Thursday, 24 December 2009

'TIS THE NIGHT BEFORE...

YES!

Tonight's the night!

SANTA is - well, hopefully - on his way!

Even though he has to share the seasonal honours in Italy with La Befana, BABBO NATALE, as he is known here, has already arrived in our Venice apartment...


One of the strongest influences shaping collective perception of Santa Claus, Father Christmas or however you know him, was a nineteenth century poem - or, more truthfully, a piece of delightful doggerel, the unsophisticated nature of which is a huge part of its enduring appeal.

Long years before Tim Burton came up with his Nightmare Before Christmas, there was Clement C Moore's The NIGHT Before Christmas...


'Twas the night before Christmas, when all through the house
Not a creature was stirring, not even a mouse;

The stockings were hung by the chimney with care

In hopes that St. Nicholas soon would be there;


The children were nestled all snug in their beds,
While visions of sugar-plums danced in their heads;
And mamma in her kerchief, and I in my cap,
Had just settled our brains for a long winter's nap,


When out on the lawn there arose such a clatter,
I sprang from the bed to see what was the matter.
Away to the window I flew like a flash,
Tore open the shutters and threw up the sash.


The moon on the breast of the new-fallen snow
Gave the lustre of mid-day to objects below,
When, what to my wondering eyes should appear,
But a miniature sleigh, and eight tiny reindeer,


With a little old driver, so lively and quick,
I knew in a moment it must be St. Nick.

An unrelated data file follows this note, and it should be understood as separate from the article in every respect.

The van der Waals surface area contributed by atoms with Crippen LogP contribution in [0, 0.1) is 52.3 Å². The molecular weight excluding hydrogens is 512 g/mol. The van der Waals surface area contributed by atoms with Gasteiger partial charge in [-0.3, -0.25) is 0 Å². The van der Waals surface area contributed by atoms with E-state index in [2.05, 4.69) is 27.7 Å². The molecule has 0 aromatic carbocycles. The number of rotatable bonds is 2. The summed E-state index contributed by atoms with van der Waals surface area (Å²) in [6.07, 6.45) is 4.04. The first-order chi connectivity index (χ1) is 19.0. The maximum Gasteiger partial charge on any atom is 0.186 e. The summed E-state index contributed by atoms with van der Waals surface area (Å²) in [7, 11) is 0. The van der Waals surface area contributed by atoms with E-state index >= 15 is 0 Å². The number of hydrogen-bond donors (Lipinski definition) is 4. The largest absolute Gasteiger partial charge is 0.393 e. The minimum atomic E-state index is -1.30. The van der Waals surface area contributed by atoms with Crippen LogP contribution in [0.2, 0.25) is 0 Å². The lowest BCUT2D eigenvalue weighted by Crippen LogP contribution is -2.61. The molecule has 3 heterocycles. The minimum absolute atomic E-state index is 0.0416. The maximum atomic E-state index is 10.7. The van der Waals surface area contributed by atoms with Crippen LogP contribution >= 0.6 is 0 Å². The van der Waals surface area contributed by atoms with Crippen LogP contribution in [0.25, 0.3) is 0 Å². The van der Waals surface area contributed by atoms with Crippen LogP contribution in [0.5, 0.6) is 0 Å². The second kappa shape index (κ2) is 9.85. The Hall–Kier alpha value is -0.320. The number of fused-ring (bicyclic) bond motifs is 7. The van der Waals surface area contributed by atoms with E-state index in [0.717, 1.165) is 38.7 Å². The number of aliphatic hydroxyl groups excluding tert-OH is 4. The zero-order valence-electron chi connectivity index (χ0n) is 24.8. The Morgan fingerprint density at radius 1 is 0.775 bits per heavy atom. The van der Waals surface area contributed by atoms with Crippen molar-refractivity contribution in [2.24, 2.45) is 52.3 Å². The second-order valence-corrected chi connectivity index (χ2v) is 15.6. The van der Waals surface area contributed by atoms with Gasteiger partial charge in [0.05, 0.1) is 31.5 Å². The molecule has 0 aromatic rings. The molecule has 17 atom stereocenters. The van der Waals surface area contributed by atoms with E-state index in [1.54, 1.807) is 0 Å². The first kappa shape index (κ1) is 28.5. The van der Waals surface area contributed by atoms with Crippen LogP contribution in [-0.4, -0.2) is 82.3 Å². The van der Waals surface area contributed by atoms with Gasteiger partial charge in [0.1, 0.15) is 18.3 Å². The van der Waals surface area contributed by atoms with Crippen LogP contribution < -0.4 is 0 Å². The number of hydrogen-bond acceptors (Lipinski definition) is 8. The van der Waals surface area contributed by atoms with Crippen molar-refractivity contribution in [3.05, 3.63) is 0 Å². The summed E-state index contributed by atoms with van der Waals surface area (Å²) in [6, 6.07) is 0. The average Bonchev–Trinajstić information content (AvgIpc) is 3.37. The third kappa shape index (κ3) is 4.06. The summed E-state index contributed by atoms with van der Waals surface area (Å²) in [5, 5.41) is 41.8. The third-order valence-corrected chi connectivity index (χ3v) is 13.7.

More rapid than eagles his coursers they came,
And he whistled, and shouted, and called them by name:

Now, Dasher! now, Dancer! now, Prancer and Vixen!
On, Comet! on, Cupid! on, Donder and Blitzen!
To the top of the porch! to the top of the wall!
Now dash away! dash away! dash away all!"


As dry leaves that before the wild hurricane fly,
When they meet with an obstacle, mount to the sky;
So up to the house-top the coursers they flew,
With the sleigh full of Toys, and St. Nicholas too.

And then, in a twinkling, I heard on the roof
The prancing and pawing of each little hoof.
As I drew in my head, and was turning around,
Down the chimney St. Nicholas came with a bound.

He was dressed all in fur, from his head to his foot,
And his clothes were all tarnished with ashes and soot;
A bundle of Toys he had flung on his back,
And he looked like a peddler just opening his pack.


His eyes—how they twinkled! his dimples how merry!
His cheeks were like roses, his nose like a cherry!
His droll little mouth was drawn up like a bow,
And the beard of his chin was as white as the snow;


The stump of a pipe he held tight in his teeth,
And the smoke it encircled his head like a wreath;
He had a broad face and a little round belly,
That shook when he laughed, like a bowlful of jelly.


He was chubby and plump, a right jolly old elf,
And I laughed when I saw him, in spite of myself;
A wink of his eye and a twist of his head,
Soon gave me to know I had nothing to dread;

He spoke not a word, but went straight to his work,
And filled all the stockings; then turned with a jerk,
And laying his finger aside of his nose,
And giving a nod, up the chimney he rose;


He sprang to his sleigh, to his team gave a whistle,
And away they all flew like the down of a thistle.
But I heard him exclaim, ere he drove out of sight,
"Happy Christmas to all,
and to all a good-night."



It is said that Clement Clarke Moore (right) wrote his poem, A Visit from St. Nicholas (also known as The Night Before Christmas), for his family on Christmas Eve 1822. He never intended that it be published, but when a family friend, Miss Harriet Butler, learned of the poem some time later from Moore's children, she copied it into her album, and submitted it to the editor of the Troy Sentinel in New York where it made its first appearance on December 23, 1823.